Town & Country (UK)
I DO DECLARE, WE SHOULD TAKE THE AIR
Revisiting the novels of Jane Austen, Becki Murray hails the author’s belief in the benefits of alfresco activities
Becki Murray draws inspiration from the novels of Jane Austen and heads into the great outdoors
In Jane Austen’s unfinished novel Sanditon, written in 1817 as the author’s health was declining, one of the characters offers the suggestion that time outdoors in nature is the secret to longevity: ‘No person… could be really in a state of secure and permanent health without spending at least six weeks by the sea every year’.
Throughout her novels, Austen consistently extols the invigorating qualities of fresh air, and gives the same attitude to her heroines: think of Anne Elliot’s love of seaside strolls in Persuasion, Fanny Price rejoicing at the ‘sublimity of nature’ in Mansfield Park and the energetic Elizabeth Bennet in Pride and Prejudice, who is successfully proposed to by Mr Darcy when they are both out walking together.
But the outside world offers far more than romance for Austen’s protagonists – it is beneficial for their health and complexion too. Consider the description of Elizabeth Bennet’s face ‘glowing with the warmth of exercise’, while the presence of Emma’s Jane Fairfax in the fictional village of Highbury is explained because she has an unshakeable cold and there is ‘no doubt that three or four months [in the country]… will entirely cure her’.
Clearly, Austen’s beliefs in the recuperative properties of being outdoors were widely held. In the Victorian era, when tuberculosis raged through the overcrowded cities, sanatoriums were built by the seaside or in the country, so that patients could slowly regain their strength in more salubrious surroundings.
Now, as we look towards recovery from a new pandemic, the practice of convalescence is seeing a modern resurgence. It may also be due to the fact that the
coronavirus lockdowns isolated us not only from each other but also from the outside world. Never has time in nature seemed so precious, especially for city dwellers who flock to green spaces or even leave the metropolis altogether for greener pastures. I was lucky enough to find refuge at my parents’ rural home, escaping my small flat at a time when access to fresh air and exercise was limited to a single hour a day.
‘Science now supports all of Austen’s prescriptions,’ says Bryan Kozlowski in his book The Jane Austen Diet. He highlights her prescient understanding of ‘the importance of morning light on hormone regulation (“A walk before breakfast does me good,” says Jane Fairfax in Emma), the realities of sick-building syndrome (“bad air” indoors affects Fanny’s health in Mansfield Park), and the rejuvenating magic of forest bathing (a wooded grove brings “comfort” to Anne’s mind in Persuasion)’. Recent studies also point to the positive impact of being outside in the open air: research by the University of Exeter’s medical school using data from almost 20,000 people found that spending at least two hours a week outdoors was associated with improved health and wellbeing.
If being in the countryside is linked with a reduction in stress and boosted immunity, city living can unfortunately bring about the opposite. Instead of a radiant complexion, environmental aggressors may dull the face and increase the frequency of dark circles and fine lines. ‘Research reveals that pollution can have a negative impact on skin,’ explains the facial-aesthetics expert Dr Yusra Al-mukhtar. ‘Non-gaseous pollutants known as nano-particles are small enough to get into pores, where they become trapped and cause ongoing damage, such as acne-like breakouts. Pollution also causes free-radical damage, which is linked to premature ageing.’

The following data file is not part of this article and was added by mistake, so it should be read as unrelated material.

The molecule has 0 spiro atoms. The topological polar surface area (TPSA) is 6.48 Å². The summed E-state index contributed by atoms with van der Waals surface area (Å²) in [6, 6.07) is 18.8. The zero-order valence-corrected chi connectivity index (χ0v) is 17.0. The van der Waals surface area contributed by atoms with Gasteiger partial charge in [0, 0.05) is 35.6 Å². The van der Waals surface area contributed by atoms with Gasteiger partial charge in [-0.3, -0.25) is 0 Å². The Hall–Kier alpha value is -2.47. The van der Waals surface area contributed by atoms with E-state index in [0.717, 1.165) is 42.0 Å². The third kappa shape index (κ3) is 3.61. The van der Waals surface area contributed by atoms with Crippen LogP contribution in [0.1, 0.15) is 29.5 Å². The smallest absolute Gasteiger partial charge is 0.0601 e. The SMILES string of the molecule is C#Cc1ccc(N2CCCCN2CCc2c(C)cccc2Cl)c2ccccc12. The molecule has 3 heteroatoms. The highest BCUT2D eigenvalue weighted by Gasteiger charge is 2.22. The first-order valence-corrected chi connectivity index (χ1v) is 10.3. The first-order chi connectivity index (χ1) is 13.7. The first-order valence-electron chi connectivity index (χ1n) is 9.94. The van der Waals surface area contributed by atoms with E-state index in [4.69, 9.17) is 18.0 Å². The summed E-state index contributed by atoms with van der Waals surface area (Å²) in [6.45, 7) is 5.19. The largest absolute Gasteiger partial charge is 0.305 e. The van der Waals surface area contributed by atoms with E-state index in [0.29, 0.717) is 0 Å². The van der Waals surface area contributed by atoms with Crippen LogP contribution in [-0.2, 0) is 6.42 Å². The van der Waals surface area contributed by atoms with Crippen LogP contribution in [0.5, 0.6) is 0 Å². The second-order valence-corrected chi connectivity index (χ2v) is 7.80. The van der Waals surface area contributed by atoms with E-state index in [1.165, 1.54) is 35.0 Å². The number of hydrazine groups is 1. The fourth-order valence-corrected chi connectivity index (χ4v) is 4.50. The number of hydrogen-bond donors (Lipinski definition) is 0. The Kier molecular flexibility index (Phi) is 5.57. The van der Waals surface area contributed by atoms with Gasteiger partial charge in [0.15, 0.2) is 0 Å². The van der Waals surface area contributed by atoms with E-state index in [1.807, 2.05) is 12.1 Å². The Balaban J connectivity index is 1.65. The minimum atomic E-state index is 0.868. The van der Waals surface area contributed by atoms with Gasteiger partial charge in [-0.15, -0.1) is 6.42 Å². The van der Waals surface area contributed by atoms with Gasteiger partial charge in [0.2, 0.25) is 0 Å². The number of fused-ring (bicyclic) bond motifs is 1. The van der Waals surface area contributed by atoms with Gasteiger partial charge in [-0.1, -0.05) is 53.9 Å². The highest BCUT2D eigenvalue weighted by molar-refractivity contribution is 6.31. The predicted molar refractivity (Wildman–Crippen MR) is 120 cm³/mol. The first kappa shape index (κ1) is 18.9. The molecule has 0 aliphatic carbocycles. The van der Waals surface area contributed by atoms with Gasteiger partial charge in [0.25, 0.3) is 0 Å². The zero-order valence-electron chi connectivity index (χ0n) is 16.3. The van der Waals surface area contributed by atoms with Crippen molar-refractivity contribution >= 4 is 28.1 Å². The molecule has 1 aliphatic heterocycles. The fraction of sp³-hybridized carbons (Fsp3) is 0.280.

Fortunately, you don’t need a six-week holiday to lend your skin that outdoors glow. ‘Look for SPF products that double as make-up and wear them every day, all year round,’ advises the cosmetic dermatologist Dr Mervyn Patterson. Try Estée Lauder’s Futurist Hydra Rescue Moisturizing Makeup SPF45 or Dr Sam’s Flawless Gossamer Tint SPF50, both of which contain the necessary shields to protect against UV rays. You can also fake Elizabeth Bennet’s lit-from-within radiance, created by air that is oxygen-rich and low in pollutants, by booking a rejuvenating facial treatment, such as Dr Michael Prager’s Hydrogen Infusion, which promotes hydration deep within the dermis.
Nor do you need much make-up to achieve the windblown rosy cheeks and fresh complexion that were so prominent a feature at the (virtual) spring/summer 2021 shows. Try pinching your cheeks gently to identify your natural flush, before selecting a blush colour that is one shade warmer, using the skin finishes at the Chanel, Erdem and Simone Rocha shows as your inspiration. ‘Alongside blusher, my secret is pressing a little bit of Advanced Night Repair serum into the skin over the top of a glow-boosting base,’ says Violette, the global beauty director of Estée Lauder. ‘It provides a natural highlight, without the metallic finish of some powders.’
And finally, next time you consider working through your lunch break, take a leaf out of Austen’s book. She understood that even the most cursory ramble in the park can work wonders for wellbeing. As Sir Thomas Bertram opines in Mansfield Park, ‘I advise you to go out: the air will do you good.’
NEVER HAS TIME IN NATURE SEEMED SO PRECIOUS, ESPECIALLY FOR CITY DWELLERS WHO FLOCK TO GREEN SPACES